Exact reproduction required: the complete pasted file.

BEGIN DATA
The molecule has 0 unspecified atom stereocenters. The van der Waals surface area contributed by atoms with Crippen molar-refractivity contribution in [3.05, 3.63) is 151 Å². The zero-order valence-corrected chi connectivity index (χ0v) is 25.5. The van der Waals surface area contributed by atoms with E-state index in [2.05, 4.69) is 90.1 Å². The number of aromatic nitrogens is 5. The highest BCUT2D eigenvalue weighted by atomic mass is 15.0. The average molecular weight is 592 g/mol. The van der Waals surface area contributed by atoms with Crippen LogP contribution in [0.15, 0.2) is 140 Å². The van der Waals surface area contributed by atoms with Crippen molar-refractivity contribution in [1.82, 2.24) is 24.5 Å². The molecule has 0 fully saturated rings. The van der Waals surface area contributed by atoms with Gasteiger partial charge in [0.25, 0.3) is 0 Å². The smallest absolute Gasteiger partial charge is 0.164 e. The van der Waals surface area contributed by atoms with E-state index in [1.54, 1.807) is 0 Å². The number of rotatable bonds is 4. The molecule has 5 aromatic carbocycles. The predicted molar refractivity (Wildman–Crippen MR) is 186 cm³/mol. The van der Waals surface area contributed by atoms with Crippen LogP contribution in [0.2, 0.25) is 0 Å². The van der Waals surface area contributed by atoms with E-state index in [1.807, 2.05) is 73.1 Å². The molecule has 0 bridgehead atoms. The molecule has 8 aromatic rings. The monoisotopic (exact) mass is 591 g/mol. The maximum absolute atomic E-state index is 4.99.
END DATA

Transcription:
The molecule has 0 unspecified atom stereocenters. The van der Waals surface area contributed by atoms with Crippen molar-refractivity contribution in [3.05, 3.63) is 151 Å². The zero-order valence-corrected chi connectivity index (χ0v) is 25.5. The van der Waals surface area contributed by atoms with E-state index in [2.05, 4.69) is 90.1 Å². The number of aromatic nitrogens is 5. The highest BCUT2D eigenvalue weighted by atomic mass is 15.0. The average molecular weight is 592 g/mol. The van der Waals surface area contributed by atoms with Crippen LogP contribution in [0.15, 0.2) is 140 Å². The van der Waals surface area contributed by atoms with Crippen molar-refractivity contribution in [1.82, 2.24) is 24.5 Å². The molecule has 0 fully saturated rings. The van der Waals surface area contributed by atoms with Gasteiger partial charge in [0.25, 0.3) is 0 Å². The smallest absolute Gasteiger partial charge is 0.164 e. The van der Waals surface area contributed by atoms with E-state index in [1.54, 1.807) is 0 Å². The number of rotatable bonds is 4. The molecule has 5 aromatic carbocycles. The predicted molar refractivity (Wildman–Crippen MR) is 186 cm³/mol. The van der Waals surface area contributed by atoms with Crippen LogP contribution in [0.2, 0.25) is 0 Å². The van der Waals surface area contributed by atoms with E-state index in [1.807, 2.05) is 73.1 Å². The molecule has 0 bridgehead atoms. The molecule has 8 aromatic rings. The monoisotopic (exact) mass is 591 g/mol. The maximum absolute atomic E-state index is 4.99.